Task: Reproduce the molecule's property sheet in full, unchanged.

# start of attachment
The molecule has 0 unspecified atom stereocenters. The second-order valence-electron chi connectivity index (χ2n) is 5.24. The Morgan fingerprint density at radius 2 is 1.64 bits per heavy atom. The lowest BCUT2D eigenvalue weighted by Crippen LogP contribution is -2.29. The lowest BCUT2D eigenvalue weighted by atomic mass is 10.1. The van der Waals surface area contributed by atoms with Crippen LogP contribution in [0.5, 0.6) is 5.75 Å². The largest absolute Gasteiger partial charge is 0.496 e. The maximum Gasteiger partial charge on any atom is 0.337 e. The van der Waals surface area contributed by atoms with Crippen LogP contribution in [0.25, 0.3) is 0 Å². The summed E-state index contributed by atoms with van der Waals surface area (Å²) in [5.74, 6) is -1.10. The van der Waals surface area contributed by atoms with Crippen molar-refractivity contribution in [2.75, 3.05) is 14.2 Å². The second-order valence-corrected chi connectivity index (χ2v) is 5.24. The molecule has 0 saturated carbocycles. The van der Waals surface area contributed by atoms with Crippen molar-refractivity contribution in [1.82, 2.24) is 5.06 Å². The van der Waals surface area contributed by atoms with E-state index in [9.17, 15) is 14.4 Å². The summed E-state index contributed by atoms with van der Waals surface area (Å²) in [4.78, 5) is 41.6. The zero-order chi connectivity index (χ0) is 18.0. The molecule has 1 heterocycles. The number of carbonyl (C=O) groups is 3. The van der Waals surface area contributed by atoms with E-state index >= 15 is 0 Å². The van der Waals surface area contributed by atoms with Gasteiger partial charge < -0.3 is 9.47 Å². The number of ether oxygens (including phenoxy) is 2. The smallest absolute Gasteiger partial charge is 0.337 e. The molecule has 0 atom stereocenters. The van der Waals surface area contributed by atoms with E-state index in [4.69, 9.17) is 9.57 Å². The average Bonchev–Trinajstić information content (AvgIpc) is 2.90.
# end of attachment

The molecule has 0 unspecified atom stereocenters. The second-order valence-electron chi connectivity index (χ2n) is 5.24. The Morgan fingerprint density at radius 2 is 1.64 bits per heavy atom. The lowest BCUT2D eigenvalue weighted by Crippen LogP contribution is -2.29. The lowest BCUT2D eigenvalue weighted by atomic mass is 10.1. The van der Waals surface area contributed by atoms with Crippen LogP contribution in [0.5, 0.6) is 5.75 Å². The largest absolute Gasteiger partial charge is 0.496 e. The maximum Gasteiger partial charge on any atom is 0.337 e. The van der Waals surface area contributed by atoms with Crippen LogP contribution in [0.25, 0.3) is 0 Å². The summed E-state index contributed by atoms with van der Waals surface area (Å²) in [5.74, 6) is -1.10. The van der Waals surface area contributed by atoms with Crippen molar-refractivity contribution in [2.75, 3.05) is 14.2 Å². The second-order valence-corrected chi connectivity index (χ2v) is 5.24. The molecule has 0 saturated carbocycles. The van der Waals surface area contributed by atoms with Crippen molar-refractivity contribution in [1.82, 2.24) is 5.06 Å². The van der Waals surface area contributed by atoms with E-state index in [9.17, 15) is 14.4 Å². The summed E-state index contributed by atoms with van der Waals surface area (Å²) in [4.78, 5) is 41.6. The zero-order chi connectivity index (χ0) is 18.0. The molecule has 1 heterocycles. The number of carbonyl (C=O) groups is 3. The van der Waals surface area contributed by atoms with E-state index >= 15 is 0 Å². The van der Waals surface area contributed by atoms with Gasteiger partial charge < -0.3 is 9.47 Å². The number of ether oxygens (including phenoxy) is 2. The smallest absolute Gasteiger partial charge is 0.337 e. The molecule has 0 atom stereocenters. The van der Waals surface area contributed by atoms with E-state index in [4.69, 9.17) is 9.57 Å². The average Bonchev–Trinajstić information content (AvgIpc) is 2.90.